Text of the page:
Normalise Tai Tham or not?

Richard Wordingham via Unicode unicode at
Tue Oct 10 14:00:12 CDT 2017

I'm preparing to share a spell-checker for Northern Thai in the Tai
Tham script, and I'm having difficulty deciding whether to
offer corrections in NFC/NFD or unnormalised.

The problem arises in closed syllables with tone marks.  For example,
ᨠᩥ᩠᩵ᨶ /kin/ 'smell', has two canonically equivalent encodings respecting
the principle of phonetic ordering: the unnormalised <U+1A20 HIGH KA,
U+1A65 SIGN I, U+1A75 TONE-1, U+1A60 SAKOT, U+1A36 NA>, which matches
the glyph structure of four glyphs: <U+1A20>, <U+1A65>, <U+1A75> and
<U+1A60, U+1A36>, and the NFC and NFD form <U+1A20, U+1A65, U+1A60,
U+1A75, U+1A36>.

The issues I see are:

1) The unnormalised form is a natural and easy form to type. To type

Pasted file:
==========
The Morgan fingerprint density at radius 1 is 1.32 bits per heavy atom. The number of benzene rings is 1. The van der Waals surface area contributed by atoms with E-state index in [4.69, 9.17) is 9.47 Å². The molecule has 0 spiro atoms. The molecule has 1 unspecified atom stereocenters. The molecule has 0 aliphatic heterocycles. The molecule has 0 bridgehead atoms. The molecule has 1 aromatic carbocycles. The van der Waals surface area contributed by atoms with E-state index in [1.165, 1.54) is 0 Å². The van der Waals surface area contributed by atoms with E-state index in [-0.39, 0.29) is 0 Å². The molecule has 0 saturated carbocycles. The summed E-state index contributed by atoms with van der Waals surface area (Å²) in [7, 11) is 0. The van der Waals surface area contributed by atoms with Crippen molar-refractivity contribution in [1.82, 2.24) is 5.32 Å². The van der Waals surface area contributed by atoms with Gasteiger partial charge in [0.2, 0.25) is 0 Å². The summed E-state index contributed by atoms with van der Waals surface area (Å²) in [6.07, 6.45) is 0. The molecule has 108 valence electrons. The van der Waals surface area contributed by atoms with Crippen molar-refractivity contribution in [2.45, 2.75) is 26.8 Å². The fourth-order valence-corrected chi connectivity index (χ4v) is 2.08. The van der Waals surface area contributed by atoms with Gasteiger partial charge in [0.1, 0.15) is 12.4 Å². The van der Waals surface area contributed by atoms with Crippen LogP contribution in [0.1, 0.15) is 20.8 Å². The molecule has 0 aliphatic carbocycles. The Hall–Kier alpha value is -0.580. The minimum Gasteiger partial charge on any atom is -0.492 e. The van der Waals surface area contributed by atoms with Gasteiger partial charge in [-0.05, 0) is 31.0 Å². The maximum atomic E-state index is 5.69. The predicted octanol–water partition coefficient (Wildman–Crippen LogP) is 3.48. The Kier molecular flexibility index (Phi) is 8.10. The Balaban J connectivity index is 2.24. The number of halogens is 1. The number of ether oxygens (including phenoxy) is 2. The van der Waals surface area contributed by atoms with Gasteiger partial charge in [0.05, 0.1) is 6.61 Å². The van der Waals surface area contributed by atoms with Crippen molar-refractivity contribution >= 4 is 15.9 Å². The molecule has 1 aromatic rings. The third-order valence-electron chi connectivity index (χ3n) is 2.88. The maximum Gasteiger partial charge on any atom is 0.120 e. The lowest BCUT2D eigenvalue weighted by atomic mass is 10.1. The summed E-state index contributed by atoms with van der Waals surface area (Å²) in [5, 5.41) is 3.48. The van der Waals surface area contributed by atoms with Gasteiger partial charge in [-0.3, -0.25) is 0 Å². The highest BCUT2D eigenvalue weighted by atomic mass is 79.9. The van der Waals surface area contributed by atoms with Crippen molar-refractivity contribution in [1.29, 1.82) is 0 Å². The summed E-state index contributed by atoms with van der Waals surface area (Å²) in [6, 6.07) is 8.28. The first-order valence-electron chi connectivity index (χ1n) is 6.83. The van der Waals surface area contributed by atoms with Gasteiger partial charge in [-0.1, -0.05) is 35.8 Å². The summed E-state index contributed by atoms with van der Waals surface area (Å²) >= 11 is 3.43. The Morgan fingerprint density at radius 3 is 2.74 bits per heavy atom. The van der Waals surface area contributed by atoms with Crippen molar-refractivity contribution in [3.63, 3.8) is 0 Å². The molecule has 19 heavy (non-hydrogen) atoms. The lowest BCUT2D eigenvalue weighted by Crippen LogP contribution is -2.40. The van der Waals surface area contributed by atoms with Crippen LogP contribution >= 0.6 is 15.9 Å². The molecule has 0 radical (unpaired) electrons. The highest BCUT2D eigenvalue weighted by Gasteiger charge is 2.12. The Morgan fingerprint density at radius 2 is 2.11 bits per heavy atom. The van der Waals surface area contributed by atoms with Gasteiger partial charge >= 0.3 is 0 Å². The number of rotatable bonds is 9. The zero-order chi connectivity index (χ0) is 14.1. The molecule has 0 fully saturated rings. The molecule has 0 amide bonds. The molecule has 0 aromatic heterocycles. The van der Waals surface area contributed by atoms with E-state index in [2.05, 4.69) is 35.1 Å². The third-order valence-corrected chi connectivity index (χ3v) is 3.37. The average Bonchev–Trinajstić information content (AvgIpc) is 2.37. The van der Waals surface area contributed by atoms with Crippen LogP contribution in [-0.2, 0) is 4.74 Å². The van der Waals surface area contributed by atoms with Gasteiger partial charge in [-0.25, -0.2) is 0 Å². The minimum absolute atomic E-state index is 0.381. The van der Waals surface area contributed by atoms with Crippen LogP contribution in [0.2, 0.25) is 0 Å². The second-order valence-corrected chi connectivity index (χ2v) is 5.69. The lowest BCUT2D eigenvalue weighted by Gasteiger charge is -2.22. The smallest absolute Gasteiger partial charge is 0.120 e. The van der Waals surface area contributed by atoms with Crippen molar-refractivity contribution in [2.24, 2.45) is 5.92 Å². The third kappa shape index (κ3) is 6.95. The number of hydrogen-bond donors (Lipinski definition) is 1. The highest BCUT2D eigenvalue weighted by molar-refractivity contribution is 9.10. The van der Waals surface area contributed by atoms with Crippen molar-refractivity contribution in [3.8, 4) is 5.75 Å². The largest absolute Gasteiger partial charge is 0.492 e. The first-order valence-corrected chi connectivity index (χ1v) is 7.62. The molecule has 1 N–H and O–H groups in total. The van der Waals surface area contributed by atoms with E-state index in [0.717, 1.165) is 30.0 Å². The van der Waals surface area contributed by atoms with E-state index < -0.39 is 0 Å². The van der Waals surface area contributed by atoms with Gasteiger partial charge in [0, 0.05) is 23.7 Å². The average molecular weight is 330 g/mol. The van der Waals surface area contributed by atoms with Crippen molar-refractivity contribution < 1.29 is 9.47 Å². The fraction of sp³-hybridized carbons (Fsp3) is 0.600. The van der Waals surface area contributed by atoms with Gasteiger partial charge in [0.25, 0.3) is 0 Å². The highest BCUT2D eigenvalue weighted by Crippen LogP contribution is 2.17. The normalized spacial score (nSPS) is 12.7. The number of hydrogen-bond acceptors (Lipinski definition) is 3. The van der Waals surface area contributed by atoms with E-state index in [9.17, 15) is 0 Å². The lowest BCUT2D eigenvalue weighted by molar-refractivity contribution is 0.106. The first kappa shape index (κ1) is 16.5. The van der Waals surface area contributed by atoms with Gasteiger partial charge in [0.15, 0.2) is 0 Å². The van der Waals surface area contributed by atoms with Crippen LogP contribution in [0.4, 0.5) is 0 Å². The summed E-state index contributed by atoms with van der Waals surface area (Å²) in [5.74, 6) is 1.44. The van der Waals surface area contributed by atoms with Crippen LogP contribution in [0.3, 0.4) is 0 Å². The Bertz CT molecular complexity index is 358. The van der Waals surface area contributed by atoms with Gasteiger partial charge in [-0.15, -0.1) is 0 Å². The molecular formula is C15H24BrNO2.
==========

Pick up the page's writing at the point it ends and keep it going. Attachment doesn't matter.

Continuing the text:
the normalised form character by character does not come naturally, and
an input method would be more complex.

2) The unnormalised form is easier for a rendering engine.  HarfBuzz
actually presents the font with a non-standard canonical form so that
the invisible stacker, SAKOT, is reordered to before the subscrpt
consonant.  The USE of Microsoft would more naturally accommodate the
unnormalised form, which would have a natural unit of '<halant,
consonant>' as an alternative to an indivisible final consonant.  The
USE is not designed to respect canonical equivalence.

3) The normalised form is the form preferred for the Web, but the
pressure to use it has decreased.

4) The pressure on search tools to respect canonical equivalence is now
relatively low. Some editors do (e.g. LibreOffice); others don't (e.g
Emacs, so far as I am aware). Therefore, the dictionary suggestions
should match what the input method produces.

So, should I offer normalised corrections or unnormalised corrections?
Should the spell-checker accept spellings with the dispreferred state
(normalised v. unnormalised)?


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